Mike Archambeau
04-10-2010, 1:52 PM
:p
4 times a year? Really? You've got an astounding mold problem in CT or something?
.

We live in the middle of old growth forrest. The air is really clean, so the mold, mildew, and moss have the perfect environment to grow. I try to stay on top of it so that all that good wood that the house is made from lasts. The upside is we have 1000 acres of forrest with 30 miles of trails right in our back yard.

btw the mildew even grows on the aluminum gutters and down spouts. White gutters turn black with mildew growth....:mad:

Mitchell Andrus
04-10-2010, 2:09 PM
:p

We live in the middle of old growth forrest. The air is really clean, so the mold, mildew, and moss have the perfect environment to grow. I try to stay on top of it so that all that good wood that the house is made from lasts. The upside is we have 1000 acres of forrest with 30 miles of trails right in our back yard.

btw the mildew even grows on the aluminum gutters and down spouts. White gutters turn black with mildew growth....:mad:

Wow. Perhaps an additive in the water or a clear resistant coating (if not painted surface)....?
.

Kent A Bathurst
04-10-2010, 2:31 PM
Wow. Perhaps an additive in the water...

Like goat urine?

Mitchell Andrus
04-10-2010, 4:12 PM
Like goat urine?

As my grandmother would say.... Couldn't hurt.
.

Matt Meiser
04-10-2010, 4:45 PM
I'd go for gas. Keep Stabil in it and no maintenance. We've got run-of-the-mill Briggs and Straton powered one from Home Depot. I've replaced the hoses and the gun but the pressure washer still looks like new. I've also converted everything over to the quick-connects. When I'm done with it I either put Stabil in it or run it out of gas. It starts easy every time I go to use it. I do the same with our generator and get the same result. In the fall after use I use the pump antifreeze/lube made for that purpose after each use just in case I forget before it gets cold.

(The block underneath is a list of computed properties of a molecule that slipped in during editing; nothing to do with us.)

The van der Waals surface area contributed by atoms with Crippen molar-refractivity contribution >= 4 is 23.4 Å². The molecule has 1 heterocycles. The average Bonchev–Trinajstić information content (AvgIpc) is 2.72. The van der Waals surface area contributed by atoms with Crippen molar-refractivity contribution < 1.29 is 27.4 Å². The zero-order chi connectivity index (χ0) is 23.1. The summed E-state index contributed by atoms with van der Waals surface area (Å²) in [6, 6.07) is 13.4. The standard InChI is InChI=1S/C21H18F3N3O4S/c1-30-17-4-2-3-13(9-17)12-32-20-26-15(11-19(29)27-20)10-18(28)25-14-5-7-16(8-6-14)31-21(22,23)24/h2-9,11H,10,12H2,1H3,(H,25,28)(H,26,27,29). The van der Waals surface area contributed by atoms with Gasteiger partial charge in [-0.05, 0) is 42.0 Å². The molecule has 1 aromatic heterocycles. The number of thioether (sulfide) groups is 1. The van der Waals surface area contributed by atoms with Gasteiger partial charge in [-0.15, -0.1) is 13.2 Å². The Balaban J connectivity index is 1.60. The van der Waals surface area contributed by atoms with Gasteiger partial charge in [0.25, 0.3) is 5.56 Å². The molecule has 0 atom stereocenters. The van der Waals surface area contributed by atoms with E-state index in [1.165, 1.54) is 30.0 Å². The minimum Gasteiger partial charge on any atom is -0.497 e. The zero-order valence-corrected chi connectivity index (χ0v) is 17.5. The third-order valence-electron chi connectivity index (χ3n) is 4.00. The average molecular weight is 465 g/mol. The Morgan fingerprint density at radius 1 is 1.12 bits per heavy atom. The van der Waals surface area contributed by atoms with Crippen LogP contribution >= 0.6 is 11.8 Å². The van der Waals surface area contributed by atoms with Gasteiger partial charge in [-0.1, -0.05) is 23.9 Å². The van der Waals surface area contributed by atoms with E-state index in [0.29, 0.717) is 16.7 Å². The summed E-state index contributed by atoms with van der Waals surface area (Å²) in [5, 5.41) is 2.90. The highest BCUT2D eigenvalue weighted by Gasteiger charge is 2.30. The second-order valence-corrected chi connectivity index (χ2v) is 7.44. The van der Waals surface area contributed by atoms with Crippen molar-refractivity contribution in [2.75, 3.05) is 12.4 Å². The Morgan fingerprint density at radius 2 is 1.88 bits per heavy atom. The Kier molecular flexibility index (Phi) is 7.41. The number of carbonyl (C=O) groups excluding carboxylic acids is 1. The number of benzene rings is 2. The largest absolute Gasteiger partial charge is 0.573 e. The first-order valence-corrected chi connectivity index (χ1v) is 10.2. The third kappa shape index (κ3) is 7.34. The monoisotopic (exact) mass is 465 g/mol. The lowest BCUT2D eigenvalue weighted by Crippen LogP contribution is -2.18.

My dad has a Karcher electric I found in someone's trash down the street. I figured something was wrong with it but thought I might be able to use the hose for mine so I grabbed it. Turns out I couldn't use the hose but nothing was wrong with it either--but no gun or accessories. Not one week later we were out and someone else had an identical one in the trash with all the accessories so I grabbed it too. They apparently had let it freeze because water poured out the bottom. Its OK, but pretty underpowered compared to mine. Plus the whole ideal of water and electric...

Dave Lehnert
04-10-2010, 5:43 PM
The low cost gas units you get at Lowe's or home depot for less than $400-$500 works well but I found out later that the pumps are only rated for 40 hours of use. Yes, 40 hours. 40 hours is a long time for home use but had I known that I would have purchased a better unit with a CAT pump but they are like $800

Like others have said If you go that route don' fool with a Honda engine because a Briggs will last longer than the pump.

I purchased my TroyBulit from Lowe's 3 years ago and it still works well. I use it about 5 hours a year. Cost me $289

Cary Falk
04-10-2010, 10:09 PM
I have had a Karcher electric since about '03. nI think it is 1100 psi.I have cleaned the house before I painted it, cleaned the deck about once a year, cleaned driveways, washed cars, cleaned a horse trailer, loaned it to my neighbor many a times to do the same. It keeps on ticking. I never have had a problem with it. I have put well over 40 hrs on it. Maybe I got a abnormal one. I more than got my $100 out of it.

Glen Butler
04-10-2010, 10:19 PM
Whether you go with gas or electric there is still storage maintanence that must be performed because they both have a pump. In 6 years I have not done a thing to store my honda/excell 2600PSI from the BORG. It is the pump that has crapped out not the gas engine.

Harry Hagan